The 2014 midterm election delivered both good news and bad. The good news is that the losers lost. The bad news is that the winners won.
Journalist Mike Barnicle says he’s never seen an election in which the people feel so distant from the government. I wish his diagnosis were right, but I suspect it is not. True, voter turnout likely set no records for a midterm, but this doesn’t indicate alienation as much as disgust with the particular cast of incumbents. Who wouldn’t be disgusted?
Despite what the voters may think, however, this isn’t really about personality and character. It’s about the limits of human nature. No one is qualified to govern us, considering how “govern” is defined today. The national, state, and local governments attempt to manage all aspects of our lives. In various ways, they undertake to “get the economy moving” and keep it “humming.” On top of that, the national government maintains a global empire in the service of which the national-security apparatus presumes to manage foreign societies.
Even if doing these things were morally proper—which it assuredly is not—it would be beyond the capability of human beings. No person or group could possibly possess the knowledge that would be required to manage a society—this one or one in a foreign land. Any “leader” who presents himself as fit for that job is a poser. No one is qualified to do what politicians today aspire to do.
That goes for Republicans as well as Democrats. Republicans talk about shrinking government, but don’t believe it. They certainly have no intention of shrinking the American empire, much less dismantling it. Quite the contrary. And while they talk about freeing the economy, that usually means removing restrictions on privileged economic interests without also eliminating the privileges. Republicans give the free market a bad name, because too often their policies amount to unabashed corporatism. But, then, the Democrats are no different. Both parties have a vested interest in the essential status quo, whatever their differences at the margin.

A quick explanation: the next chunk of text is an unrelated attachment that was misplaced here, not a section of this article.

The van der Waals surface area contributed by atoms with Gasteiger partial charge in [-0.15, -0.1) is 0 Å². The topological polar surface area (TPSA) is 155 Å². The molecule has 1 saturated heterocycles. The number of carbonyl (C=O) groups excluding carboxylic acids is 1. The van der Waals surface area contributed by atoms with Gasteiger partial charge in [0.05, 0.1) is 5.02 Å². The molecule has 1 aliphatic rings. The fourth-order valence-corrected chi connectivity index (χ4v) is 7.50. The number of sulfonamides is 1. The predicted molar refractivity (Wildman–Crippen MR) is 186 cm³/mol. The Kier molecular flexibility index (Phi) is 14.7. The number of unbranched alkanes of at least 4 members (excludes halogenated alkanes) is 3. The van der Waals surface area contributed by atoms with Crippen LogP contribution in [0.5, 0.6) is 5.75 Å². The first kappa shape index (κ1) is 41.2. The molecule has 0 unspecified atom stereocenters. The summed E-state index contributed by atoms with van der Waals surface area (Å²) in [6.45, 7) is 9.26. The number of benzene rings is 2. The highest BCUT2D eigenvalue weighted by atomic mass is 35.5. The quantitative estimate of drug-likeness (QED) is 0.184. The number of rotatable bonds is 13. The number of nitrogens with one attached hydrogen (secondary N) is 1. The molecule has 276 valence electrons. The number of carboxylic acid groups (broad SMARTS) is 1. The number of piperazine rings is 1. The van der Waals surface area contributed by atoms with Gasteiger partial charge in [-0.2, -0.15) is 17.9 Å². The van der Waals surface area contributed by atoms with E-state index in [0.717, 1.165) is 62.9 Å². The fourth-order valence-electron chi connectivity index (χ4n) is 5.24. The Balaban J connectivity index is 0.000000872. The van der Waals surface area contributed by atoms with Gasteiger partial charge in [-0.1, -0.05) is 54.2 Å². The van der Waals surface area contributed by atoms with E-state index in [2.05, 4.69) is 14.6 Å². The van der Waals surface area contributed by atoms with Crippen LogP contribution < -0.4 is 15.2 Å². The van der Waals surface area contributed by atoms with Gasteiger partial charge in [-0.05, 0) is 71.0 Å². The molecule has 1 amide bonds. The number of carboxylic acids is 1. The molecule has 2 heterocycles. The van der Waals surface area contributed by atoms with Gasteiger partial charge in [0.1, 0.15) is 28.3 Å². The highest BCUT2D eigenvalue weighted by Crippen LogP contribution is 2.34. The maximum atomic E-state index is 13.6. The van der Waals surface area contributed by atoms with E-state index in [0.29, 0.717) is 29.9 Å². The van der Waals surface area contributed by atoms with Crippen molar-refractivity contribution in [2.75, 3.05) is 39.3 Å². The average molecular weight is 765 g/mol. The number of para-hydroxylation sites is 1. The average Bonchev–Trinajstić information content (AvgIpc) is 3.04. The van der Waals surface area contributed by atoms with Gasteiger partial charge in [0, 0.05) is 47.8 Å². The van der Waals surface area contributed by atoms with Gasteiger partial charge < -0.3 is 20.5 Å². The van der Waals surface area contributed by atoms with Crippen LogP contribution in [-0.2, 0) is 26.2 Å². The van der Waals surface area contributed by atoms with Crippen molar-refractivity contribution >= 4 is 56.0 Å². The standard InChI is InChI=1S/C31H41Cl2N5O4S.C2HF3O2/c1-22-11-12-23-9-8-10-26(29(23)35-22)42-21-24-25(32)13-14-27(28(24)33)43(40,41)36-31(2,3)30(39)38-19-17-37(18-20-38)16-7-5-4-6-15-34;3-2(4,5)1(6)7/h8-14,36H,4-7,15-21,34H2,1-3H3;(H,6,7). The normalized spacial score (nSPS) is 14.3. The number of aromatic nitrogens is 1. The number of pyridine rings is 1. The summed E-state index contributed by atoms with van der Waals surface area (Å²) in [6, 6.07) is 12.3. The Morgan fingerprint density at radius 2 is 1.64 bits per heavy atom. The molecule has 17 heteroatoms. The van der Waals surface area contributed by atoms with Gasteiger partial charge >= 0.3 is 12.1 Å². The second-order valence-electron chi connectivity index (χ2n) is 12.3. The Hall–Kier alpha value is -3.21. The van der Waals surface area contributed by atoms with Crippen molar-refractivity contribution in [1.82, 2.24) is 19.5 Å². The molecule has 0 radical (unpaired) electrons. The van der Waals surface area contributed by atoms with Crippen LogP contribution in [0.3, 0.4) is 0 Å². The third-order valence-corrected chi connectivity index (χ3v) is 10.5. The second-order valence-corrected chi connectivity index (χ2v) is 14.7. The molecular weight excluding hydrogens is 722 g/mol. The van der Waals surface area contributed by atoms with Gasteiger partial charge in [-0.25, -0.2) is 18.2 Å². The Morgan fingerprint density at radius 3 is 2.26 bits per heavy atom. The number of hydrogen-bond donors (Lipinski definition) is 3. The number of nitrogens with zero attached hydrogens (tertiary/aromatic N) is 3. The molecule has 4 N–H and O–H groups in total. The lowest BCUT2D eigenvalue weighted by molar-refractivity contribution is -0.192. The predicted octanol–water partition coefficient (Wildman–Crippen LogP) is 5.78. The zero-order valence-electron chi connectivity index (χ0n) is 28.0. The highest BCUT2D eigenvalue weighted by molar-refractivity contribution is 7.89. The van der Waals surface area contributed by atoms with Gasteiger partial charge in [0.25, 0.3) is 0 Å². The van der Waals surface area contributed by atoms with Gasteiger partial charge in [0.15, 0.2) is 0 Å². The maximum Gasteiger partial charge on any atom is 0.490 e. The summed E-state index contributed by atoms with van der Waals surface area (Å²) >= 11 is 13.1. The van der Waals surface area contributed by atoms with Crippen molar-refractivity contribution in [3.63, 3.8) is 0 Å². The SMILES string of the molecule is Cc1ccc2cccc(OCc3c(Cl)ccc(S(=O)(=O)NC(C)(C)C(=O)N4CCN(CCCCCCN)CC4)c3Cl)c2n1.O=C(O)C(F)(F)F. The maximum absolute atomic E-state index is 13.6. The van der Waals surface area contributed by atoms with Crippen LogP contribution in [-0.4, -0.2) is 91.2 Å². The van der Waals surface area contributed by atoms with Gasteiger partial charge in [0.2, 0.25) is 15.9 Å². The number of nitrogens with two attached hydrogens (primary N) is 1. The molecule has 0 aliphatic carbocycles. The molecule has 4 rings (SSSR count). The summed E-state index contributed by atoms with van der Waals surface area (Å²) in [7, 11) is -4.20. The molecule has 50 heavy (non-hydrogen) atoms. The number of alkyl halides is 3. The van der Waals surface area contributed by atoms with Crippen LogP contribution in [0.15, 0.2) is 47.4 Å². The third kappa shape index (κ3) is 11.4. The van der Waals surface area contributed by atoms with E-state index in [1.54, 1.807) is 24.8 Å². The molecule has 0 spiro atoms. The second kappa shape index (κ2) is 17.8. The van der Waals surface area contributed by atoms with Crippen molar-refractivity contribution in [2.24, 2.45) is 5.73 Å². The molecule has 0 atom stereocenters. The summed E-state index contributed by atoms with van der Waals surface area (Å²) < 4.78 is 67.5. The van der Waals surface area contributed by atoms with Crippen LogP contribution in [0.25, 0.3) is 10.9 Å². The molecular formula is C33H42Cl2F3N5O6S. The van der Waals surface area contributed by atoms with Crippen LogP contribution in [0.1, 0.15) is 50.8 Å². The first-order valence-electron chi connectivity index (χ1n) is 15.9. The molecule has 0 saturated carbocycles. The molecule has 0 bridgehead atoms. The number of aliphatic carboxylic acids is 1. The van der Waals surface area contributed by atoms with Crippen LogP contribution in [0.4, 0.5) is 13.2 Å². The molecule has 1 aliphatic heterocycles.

The election season is when we most often hear hosannas to democracy. Every public figure, including supposedly hardboiled news people, urges us to vote. “Every vote counts,” they say.
As the late Gordon Tullock explains, “It’s more likely that you’ll get killed driving to the polling booth, than it is that your vote will change the outcome of the election.” Think about the elections you voted in. Not one would have turned out differently had you done something else that day.
Since no one vote is decisive, most people have no incentive to invest time and money acquiring the knowledge necessary to act responsibly on election day. (The responsible thing could be to stay home.) Government at all levels imposes burdens on our economic activities—the so-called economy is just people and their pursuits. How many voters study economics so they can competently judge what candidates promise to do? And how many study moral philosophy to better decide whether existing and promised policies are moral or immoral? The great American social critic H.L. Mencken said, “Every election is a sort of advance auction sale of stolen goods.” How would we decide if he is right or wrong?
To really become an informed voter, you would have to do nothing but study these and other subjects. But since your one vote won’t be decisive, why would you take time away from your family, friends, work, and voluntary community activities, where your choices are decisive?
You wouldn’t, and you don’t.
Moreover, the costs and benefits associated with electing the candidates you vote for are dispersed among the multitude, so even if your choice wins, your share is minuscule.
Thus your vote has virtually no personal material consequences and no influence on the outcome. So remaining ignorant and voting your biases and feelings turns out to be the rational thing to do.
In other words, voting rewards irresponsibility. That’s just one problem with democracy.
In the end, democratic representation—the opiate of the masses—is just a way to stop us from complaining. The people in Washington aren’t our representatives. They are our rulers.
But fear not. The alternative isn’t dictatorship. It’s individual freedom, responsibility, contract, and voluntary mutual aid.
Sheldon Richman is vice president editor at The Future of Freedom Foundation in Fairfax, Va.